About

About the Cooperation Project



  • About the Cooperation Project (PDF)
  • Howard Rheingold's
    Walk-Through of the Knowledge Commons
  • Problems of health care, economic development,
    political and interpersonal conflict, environmental sustainability, resource allocation, disaster relief, urban planning, civil society, democratic governance, technological innovation, intellectual property, public education—the most critical problems of our time—involve social dilemmas and institutions for collective action that are not yet well-understood.

     

    Evidence from biology, sociology, economics,
    political science, computer science, and psychology suggest the
    feasibility of building an interdisciplinary framework for
    understanding cooperation. Because of institutional specialization, a program of cooperation studies will not happen without purposeful action. In order to catalyze the growth of this enterprise, the Cooperation Project has created:

    • An open, shared, knowledge base of insights and resources
      relevant to cooperation and collective action: the Knowledge Commons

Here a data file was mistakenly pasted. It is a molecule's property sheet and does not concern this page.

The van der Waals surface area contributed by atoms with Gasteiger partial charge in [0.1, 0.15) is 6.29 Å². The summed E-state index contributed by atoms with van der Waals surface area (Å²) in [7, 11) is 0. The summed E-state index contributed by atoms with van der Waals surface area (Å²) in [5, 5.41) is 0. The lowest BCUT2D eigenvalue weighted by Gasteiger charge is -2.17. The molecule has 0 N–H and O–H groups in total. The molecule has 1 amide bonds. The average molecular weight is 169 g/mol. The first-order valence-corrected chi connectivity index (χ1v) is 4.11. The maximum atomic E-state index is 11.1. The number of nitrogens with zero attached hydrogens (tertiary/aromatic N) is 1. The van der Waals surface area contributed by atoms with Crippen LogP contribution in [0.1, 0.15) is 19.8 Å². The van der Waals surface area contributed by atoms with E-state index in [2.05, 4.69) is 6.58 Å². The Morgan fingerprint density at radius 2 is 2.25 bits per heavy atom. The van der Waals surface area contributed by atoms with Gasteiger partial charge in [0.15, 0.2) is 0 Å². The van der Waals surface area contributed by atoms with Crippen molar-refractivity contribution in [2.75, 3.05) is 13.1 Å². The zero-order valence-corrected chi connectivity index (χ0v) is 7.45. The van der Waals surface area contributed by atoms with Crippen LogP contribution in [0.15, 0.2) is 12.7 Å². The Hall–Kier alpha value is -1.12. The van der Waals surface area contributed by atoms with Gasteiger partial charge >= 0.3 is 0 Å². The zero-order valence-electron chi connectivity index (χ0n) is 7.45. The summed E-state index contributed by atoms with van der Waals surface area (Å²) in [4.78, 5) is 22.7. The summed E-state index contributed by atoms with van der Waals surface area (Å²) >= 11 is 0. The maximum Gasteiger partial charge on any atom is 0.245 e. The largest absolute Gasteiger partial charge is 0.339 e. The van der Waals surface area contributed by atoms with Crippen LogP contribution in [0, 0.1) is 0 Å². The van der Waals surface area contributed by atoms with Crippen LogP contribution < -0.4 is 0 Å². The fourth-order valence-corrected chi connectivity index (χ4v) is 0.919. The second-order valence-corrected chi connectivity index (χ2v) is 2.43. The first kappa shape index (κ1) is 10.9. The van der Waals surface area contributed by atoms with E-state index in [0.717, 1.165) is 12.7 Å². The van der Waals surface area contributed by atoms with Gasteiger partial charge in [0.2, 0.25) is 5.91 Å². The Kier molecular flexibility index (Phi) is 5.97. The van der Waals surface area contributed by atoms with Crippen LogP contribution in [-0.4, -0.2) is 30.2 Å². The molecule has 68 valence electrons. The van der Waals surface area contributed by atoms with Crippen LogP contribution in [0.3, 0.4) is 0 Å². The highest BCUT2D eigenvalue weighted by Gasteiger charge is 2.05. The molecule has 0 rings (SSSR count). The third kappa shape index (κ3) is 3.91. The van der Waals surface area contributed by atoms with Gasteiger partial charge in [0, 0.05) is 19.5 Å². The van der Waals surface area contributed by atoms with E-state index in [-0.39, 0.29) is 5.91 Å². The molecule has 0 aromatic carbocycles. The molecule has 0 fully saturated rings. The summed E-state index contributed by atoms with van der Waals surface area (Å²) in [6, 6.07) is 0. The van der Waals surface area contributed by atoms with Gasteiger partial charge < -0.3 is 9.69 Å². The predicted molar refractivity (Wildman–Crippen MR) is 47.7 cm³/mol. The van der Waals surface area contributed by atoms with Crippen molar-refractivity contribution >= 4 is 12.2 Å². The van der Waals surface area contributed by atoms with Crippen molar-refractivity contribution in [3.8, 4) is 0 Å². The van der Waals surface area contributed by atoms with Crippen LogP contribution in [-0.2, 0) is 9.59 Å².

• Several visual maps for customized navigation of the
      cooperation studies landscape
    • A university course with publicly available lecture
      videos and readings
    • A workshop and guidebook for re-perceiving the role of
      cooperation in business and the technologies that enable it
    • The beginnings of a social network of cooperation
      researchers 

    The Cooperation Project has convened expert workshops, published a syllabus, launched online discussion communities, compiled reports, created and published video lectures, and built software
    prototypes—the beginnings of a Cooperation Toolset. Now we
    seek to:

    • Test and refine these instruments through workshops and
      further research.
    • Attract the best minds in cooperation-related disciplines
      to help.
    • Learn how practitioners can use the knowledge and tools
      in their domains.
    • Make these resources public and invite broad
      participation.

    This site is administered by Jim Benson, Paul Hartzog, and Mike Love. For more information about the project, use the 'contact' link at the top right of this site.